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Egypt's Appeal Court Judges Join Strike Against Disputed Presidential Decree

Egypt's Appeal Court Judges Join Strike Against Disputed Presidential Decree

Judges at Egypt's appeals courts on Wednesday joined a strike by their lower court colleagues protesting President Mohammed Mursi's recent constitutional decree that gave him sweeping powers and made his decisions as well as policies immune to legal challenges.

According to state television, judges at the Court of Cassation, the country's highest appeals court, decided at an emergency meeting to abstain from work until the presidential decree is withdrawn. Further, their colleagues at lower appeals court also announced their decision to stop work nationwide.

Mursi's controversial decree stated that all decisions, laws and declarations passed by the President, until a new Constitution is in place by mid-February, "are final and not subject to appeal" by any authority, including the judiciary.

It also stated that the Islamist-dominated panel engaged in drafting a new Constitution as well as the Lower House of the country's Parliament cannot be dissolved by any authority, including the judiciary.

Notably, Egypt's Supreme Court had called for dissolution of the Parliament after ruling part of the parliamentary election unconstitutional as political party nominees contested from seats reserved for independents.

Incidentally, Egypt's Constitutional Court - which is not taking part in the strike - is set to rule on the issue on Sunday. Also, the Assembly drafting a new Constitution is expected to vote on a draft on Thursday. If the draft is adopted by the Assembly, it will be then put to a national referendum.

Senior judges had earlier questioned the clause in Mursi's decree that made his decisions immune to legal challenges. In an effort to resolve the crisis sparked by his disputed decree, Mursi had held a five-hour meeting with the Supreme Judicial Council on Tuesday.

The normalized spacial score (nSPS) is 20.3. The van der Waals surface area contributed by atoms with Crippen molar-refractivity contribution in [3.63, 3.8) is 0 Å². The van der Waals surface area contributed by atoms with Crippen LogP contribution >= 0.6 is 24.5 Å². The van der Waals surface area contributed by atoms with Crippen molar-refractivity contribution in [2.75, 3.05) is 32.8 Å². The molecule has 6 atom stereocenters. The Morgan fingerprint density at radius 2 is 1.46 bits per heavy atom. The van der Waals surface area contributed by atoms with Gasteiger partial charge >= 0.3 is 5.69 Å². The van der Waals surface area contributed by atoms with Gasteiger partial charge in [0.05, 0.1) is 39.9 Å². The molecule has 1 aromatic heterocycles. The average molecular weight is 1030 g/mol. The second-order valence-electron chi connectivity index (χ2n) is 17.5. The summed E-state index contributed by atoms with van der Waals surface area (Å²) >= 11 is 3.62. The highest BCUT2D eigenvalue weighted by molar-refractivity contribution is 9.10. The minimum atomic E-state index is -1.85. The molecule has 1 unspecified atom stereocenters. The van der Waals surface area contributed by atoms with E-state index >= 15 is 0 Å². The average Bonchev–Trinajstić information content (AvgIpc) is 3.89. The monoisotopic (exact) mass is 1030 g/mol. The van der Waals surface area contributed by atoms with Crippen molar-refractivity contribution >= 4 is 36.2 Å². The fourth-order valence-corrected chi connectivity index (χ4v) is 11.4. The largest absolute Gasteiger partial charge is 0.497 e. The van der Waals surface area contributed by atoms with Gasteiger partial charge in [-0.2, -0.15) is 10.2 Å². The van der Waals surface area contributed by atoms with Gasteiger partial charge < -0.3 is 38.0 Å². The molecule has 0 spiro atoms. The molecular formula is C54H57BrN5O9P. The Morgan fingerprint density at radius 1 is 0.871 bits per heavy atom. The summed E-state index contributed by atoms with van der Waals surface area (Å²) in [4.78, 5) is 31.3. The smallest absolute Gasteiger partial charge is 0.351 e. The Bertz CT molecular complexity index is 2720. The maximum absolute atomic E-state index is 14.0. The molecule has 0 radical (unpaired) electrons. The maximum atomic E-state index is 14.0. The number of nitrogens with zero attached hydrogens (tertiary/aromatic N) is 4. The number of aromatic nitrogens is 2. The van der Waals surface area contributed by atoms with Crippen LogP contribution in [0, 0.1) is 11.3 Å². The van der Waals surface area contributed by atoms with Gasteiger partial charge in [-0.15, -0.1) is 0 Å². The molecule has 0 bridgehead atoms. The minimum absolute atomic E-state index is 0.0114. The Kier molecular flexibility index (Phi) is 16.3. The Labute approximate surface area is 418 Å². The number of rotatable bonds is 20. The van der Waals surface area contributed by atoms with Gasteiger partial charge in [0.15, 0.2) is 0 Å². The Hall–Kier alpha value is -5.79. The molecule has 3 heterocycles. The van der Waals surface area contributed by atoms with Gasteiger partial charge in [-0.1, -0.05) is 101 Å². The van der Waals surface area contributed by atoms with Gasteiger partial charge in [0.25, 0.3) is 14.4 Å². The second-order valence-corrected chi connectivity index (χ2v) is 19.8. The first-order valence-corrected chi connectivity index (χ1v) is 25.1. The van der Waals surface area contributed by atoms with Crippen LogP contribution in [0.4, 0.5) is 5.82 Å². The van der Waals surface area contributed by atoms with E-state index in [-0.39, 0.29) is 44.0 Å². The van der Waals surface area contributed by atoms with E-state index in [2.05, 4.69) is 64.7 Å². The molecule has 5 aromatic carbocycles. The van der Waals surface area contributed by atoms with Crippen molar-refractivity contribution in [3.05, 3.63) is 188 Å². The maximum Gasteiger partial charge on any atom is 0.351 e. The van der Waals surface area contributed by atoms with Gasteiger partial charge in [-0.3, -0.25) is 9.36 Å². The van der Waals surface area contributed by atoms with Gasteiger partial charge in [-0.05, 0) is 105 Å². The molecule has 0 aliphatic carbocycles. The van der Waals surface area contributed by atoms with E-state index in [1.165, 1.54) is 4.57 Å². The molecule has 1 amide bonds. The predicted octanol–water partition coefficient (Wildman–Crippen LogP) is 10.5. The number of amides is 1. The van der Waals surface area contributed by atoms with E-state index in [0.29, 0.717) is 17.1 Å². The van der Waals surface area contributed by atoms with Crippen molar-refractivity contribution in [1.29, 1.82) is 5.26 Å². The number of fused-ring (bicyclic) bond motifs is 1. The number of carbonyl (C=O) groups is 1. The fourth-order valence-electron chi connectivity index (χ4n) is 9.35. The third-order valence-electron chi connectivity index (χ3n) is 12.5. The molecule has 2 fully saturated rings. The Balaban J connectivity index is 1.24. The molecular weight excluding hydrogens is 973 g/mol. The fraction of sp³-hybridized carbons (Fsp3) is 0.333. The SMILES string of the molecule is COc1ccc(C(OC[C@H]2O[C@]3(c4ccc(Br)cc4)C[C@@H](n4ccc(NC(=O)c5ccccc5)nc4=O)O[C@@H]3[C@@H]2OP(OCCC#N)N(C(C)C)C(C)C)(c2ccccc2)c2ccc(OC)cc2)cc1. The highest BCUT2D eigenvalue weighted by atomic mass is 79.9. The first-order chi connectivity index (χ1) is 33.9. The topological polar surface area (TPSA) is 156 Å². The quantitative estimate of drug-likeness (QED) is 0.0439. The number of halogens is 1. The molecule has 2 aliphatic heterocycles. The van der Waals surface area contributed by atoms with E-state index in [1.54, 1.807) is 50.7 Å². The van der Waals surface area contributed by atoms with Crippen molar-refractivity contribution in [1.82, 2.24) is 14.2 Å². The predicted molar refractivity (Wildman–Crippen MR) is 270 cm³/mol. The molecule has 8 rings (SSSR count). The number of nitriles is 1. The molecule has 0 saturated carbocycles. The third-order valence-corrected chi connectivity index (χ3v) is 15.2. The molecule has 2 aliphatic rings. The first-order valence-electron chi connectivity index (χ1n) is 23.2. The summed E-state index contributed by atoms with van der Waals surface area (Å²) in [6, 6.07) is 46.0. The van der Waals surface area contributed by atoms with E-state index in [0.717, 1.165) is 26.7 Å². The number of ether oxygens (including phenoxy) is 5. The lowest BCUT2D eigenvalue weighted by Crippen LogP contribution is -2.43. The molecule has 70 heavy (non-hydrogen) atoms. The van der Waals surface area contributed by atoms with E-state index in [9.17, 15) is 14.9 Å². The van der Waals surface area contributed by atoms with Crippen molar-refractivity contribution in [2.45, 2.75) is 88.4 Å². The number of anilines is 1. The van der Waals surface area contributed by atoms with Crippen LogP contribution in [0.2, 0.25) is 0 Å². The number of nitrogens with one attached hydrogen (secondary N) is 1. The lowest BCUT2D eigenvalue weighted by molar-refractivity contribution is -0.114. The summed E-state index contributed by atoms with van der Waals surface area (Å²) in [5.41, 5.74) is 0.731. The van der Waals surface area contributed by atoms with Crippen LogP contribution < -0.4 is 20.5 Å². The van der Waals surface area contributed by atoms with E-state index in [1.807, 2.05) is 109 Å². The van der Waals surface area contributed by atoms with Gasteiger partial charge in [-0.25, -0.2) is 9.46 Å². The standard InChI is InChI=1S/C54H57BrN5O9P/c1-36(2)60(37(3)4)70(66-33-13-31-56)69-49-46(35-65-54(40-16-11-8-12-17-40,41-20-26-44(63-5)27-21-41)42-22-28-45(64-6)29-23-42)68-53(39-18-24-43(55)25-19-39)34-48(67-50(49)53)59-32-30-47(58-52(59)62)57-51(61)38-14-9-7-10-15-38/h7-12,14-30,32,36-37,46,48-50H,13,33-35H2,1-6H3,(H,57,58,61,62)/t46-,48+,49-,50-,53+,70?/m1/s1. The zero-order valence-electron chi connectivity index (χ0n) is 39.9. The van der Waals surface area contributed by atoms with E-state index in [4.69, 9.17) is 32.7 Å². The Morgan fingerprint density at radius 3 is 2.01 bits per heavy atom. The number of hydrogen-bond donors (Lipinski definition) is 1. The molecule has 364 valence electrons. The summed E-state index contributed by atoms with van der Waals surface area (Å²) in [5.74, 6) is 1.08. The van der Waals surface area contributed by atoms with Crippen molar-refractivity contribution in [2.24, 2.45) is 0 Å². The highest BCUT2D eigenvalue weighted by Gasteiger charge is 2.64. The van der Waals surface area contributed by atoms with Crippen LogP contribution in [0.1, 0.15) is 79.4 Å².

Mursi made it clear during that meeting that he would not rescind the decree, but assured them that its scope would now be limited to "sovereign matters" designed to protect state institutions. The President also assured the Council that he had utmost respect for the judiciary.

But the judges who attended the meeting said later that they were not convinced by Mursi's explanation for issuing the decree. Subsequently, the Judges Club, which represents all of the country's judges, rejected the President's arguments supporting his decree as "worthless," and decided to continue with the lower court judges' strike that began last Saturday in protest against the measure.

Egypt has been witnessing violent protests since Mursi issued the declaration last Thursday, with his opponents attacking and vandalizing offices of the ruling Muslim Brotherhood in several cities and towns.

At least two people have been killed and more than 60 injured since the protests began last week. Besides, anti-Mursi demonstrators continued a sit-in protest at the iconic Tahrir Square, the nerve center of last year's popular uprising that eventually toppled autocratic President Hosni Mubarak.

Protesters accuse Mursi as well as the Muslim Brotherhood of betraying the Egyptian revolution by attempting to monopolize power after their recent election victory. They fear that Mursi's latest move could endanger gains of the popular uprising.

Nevertheless, the Muslim Brotherhood and other Islamist parties have called for a rally on Saturday in support of Mursi. They accuse the judiciary of having ties with the ousted regime and insist that Mursi requires sweeping powers to ensure that the objectives of the revolution is not undermined by any authority.

Mursi, leader of the Freedom and Justice Party (FJP) — political arm of the Muslim Brotherhood - was sworn in as Egypt's first civilian and freely-elected President on June 30, following the popular revolt that forced Mubarak to step down in February last year after handing over power to the country's military. Mubarak has since been convicted of complicity in the deaths of anti-government protesters and sentenced to life in prison.

by RTT Staff Writer

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